Before riding transit for the first time, sometimes steps must be taken. Often the first one is to use a mapping tool to see whether there’s a route with a schedule that gets you where you need to go.
Taking that first step now can win you prizes, too.
In honor of Try Transit Week Sept. 23-27, the first 100 people who use the trip planner at gotriangle.org to map their most frequent drive and then send a screenshot of the map to firstname.lastname@example.org will win a prize. Everyone who participates will be entered to win one of 12 pairs of tickets to the NC State Fair, which runs Oct. 17-27 this year.
If even the thought of trying to map a trip seems daunting, though, GoTriangle’s got you covered. One of the many services the Transportation Demand Management program offers is individualized assistance.
Meredith DeAngelo’s official title is sustainable travel services associate, but she will tell you her job description is hand-holder. It’s a job she’s happy to do.
“I’ve liked getting to know our transit system and our services really well,” says DeAngelo, who has been in the job about seven months. “I have found myself starting to get really nerdy about transportation. It’s so much easier than you think it is. I had always been intimidated by public transit in the past. So if I can help people make it work for them, I’m happy.”
To get DeAngelo’s help getting started with a smarter commute, potential transit riders can fill out a form at gotriangle.org/trytransit. DeAngelo will research all available options – including carpools, vanpools and even bicycling routes, if you ask – and let you know what she finds, no matter which transit agency in the Triangle would provide the service.
One challenge for commuters in the interconnected and interdependent Triangle is that the number of transit agencies and the variety of services they provide can be confusing, says Paul Straw, GoTriangle’s sustainable travel services supervisor. GoTriangle is the regional transit provider, with routes that cross municipal and county lines. GoDurham, GoRaleigh and GoCary also operate transit service, as do Chapel Hill Transit and Orange County Public Transportation, both of which provide service free.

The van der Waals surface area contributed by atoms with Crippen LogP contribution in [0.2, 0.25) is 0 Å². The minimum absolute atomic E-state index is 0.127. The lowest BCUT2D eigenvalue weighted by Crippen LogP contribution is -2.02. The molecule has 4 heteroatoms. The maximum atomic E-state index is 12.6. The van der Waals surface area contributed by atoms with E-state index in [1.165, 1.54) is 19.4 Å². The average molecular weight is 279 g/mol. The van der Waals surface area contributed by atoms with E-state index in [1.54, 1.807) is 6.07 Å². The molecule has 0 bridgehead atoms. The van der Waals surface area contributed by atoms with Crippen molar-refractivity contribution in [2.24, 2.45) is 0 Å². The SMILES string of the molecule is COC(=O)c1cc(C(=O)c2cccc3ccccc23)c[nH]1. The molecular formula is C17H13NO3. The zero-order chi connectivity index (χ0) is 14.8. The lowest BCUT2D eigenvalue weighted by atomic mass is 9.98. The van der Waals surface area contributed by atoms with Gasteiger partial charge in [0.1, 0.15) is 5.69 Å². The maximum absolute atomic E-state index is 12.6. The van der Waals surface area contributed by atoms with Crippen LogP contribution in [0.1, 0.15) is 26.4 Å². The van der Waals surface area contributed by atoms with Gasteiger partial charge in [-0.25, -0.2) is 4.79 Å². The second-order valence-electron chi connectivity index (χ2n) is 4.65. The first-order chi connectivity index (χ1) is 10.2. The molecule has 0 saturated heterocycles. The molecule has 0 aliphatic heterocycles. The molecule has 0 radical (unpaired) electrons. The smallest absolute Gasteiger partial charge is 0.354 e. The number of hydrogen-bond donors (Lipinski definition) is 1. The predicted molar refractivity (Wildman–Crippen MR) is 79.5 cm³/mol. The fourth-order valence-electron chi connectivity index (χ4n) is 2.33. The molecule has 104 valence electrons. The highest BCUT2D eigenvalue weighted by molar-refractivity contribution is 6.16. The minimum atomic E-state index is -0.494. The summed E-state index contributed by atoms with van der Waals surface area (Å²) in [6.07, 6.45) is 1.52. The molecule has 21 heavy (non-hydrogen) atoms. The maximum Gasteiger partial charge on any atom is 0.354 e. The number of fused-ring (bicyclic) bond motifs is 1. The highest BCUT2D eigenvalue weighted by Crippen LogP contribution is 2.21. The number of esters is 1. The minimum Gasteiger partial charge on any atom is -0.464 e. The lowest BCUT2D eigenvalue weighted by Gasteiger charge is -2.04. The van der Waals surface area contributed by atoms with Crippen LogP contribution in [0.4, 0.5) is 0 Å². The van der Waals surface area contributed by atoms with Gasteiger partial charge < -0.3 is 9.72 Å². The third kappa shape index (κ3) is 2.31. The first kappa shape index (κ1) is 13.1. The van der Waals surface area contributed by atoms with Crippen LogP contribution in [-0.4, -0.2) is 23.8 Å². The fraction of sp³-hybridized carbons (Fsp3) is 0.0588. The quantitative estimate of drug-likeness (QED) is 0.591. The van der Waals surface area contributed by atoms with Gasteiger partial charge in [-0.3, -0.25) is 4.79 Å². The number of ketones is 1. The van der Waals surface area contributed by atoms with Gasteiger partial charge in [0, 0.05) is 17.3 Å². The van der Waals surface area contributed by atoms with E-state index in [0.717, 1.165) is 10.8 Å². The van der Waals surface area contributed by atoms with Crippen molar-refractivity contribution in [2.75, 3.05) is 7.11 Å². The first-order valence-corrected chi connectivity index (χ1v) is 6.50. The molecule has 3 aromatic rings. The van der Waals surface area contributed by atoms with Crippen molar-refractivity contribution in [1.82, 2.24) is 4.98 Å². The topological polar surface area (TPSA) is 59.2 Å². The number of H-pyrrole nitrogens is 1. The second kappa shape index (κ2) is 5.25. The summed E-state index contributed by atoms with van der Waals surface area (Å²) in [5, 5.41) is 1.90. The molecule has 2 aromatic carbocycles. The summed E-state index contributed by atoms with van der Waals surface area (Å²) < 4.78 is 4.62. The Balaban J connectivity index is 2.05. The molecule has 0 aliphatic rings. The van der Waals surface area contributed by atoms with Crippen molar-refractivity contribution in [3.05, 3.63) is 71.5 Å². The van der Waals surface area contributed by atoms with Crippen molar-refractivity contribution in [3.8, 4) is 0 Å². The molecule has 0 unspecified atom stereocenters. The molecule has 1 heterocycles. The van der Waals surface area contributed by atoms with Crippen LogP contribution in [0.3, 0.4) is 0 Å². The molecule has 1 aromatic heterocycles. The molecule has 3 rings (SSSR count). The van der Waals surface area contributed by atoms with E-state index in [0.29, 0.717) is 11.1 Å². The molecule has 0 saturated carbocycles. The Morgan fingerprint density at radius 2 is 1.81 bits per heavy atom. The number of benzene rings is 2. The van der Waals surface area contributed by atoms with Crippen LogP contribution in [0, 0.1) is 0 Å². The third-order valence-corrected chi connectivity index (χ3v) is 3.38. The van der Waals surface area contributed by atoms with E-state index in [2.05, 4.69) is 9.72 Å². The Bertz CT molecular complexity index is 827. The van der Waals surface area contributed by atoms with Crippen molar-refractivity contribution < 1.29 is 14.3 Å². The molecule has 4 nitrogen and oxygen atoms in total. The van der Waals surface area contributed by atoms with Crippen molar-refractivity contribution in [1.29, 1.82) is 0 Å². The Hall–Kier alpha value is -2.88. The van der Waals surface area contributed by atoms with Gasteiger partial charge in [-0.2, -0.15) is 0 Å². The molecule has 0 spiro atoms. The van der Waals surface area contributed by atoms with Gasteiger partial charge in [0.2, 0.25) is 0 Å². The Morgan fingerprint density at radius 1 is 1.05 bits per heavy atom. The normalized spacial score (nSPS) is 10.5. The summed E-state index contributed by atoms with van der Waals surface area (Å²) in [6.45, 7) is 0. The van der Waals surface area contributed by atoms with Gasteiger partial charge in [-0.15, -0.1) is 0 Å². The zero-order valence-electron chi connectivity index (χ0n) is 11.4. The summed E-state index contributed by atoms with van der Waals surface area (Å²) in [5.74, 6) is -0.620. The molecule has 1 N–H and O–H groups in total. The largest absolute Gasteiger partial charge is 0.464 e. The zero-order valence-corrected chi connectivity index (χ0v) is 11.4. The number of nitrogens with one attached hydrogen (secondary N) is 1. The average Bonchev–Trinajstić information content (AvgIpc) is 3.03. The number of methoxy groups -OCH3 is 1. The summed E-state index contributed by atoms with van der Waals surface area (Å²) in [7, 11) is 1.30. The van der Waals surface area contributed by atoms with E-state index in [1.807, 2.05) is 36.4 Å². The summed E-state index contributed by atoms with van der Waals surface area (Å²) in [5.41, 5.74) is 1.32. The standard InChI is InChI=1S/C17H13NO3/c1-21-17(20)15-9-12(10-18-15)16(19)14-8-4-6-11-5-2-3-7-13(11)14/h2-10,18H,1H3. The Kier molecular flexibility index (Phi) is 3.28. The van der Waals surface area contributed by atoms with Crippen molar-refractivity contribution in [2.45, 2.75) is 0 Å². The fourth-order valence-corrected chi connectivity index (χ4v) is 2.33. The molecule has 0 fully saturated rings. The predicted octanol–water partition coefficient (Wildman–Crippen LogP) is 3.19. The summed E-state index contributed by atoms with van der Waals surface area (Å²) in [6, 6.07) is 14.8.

“So we’re glad we can give people that one contact here, that one person who’s going to take care of you and help you through the process, no matter which agency’s routes might work,” Straw says. “We can provide literal step by step instructions and make sure we include all of our services in that.”
Because voters in Wake, Durham and Orange counties all have approved half-cent sales taxes to invest in transit improvements, each year routes, frequency and access increase. So those who don’t find a workable transit map now should check back periodically because more buses will keep going more places more often.
“Individual assistance isn’t just for someone new to the area,” Straw says. “If someone is tired of their long commute, sick of congestion or if they want to have less impact on the environment, individualized assistance is a tool that’s designed to help everybody.”
And for those already using transit, DeAngelo might be able to find even more options.
“A good way to frame it is that sometimes you might find out you have more options than you think,” she says. “This is a good time to try it out. Maybe I can find something better than you already know about.”
Find out more information about Try Transit Week at gotriangle.org/trytransit.
More about Sustainable Transit Services
GoTriangle’s Employer Services Transportation Demand Management team helps employers and universities expand commuting options so their employees and students don’t have to drive alone. When transit opportunities aren’t available, TDM extends the reach of GoTriangle by forming vanpools and carpools, telework program development and bicycle and pedestrian campaigns.
These services and programs have significant impacts on commuting patterns, traffic congestion, personal health and air quality in the Triangle. The grant-funded services, programs and materials are provided through a partnership of municipalities and public transportation agencies. Find out more here.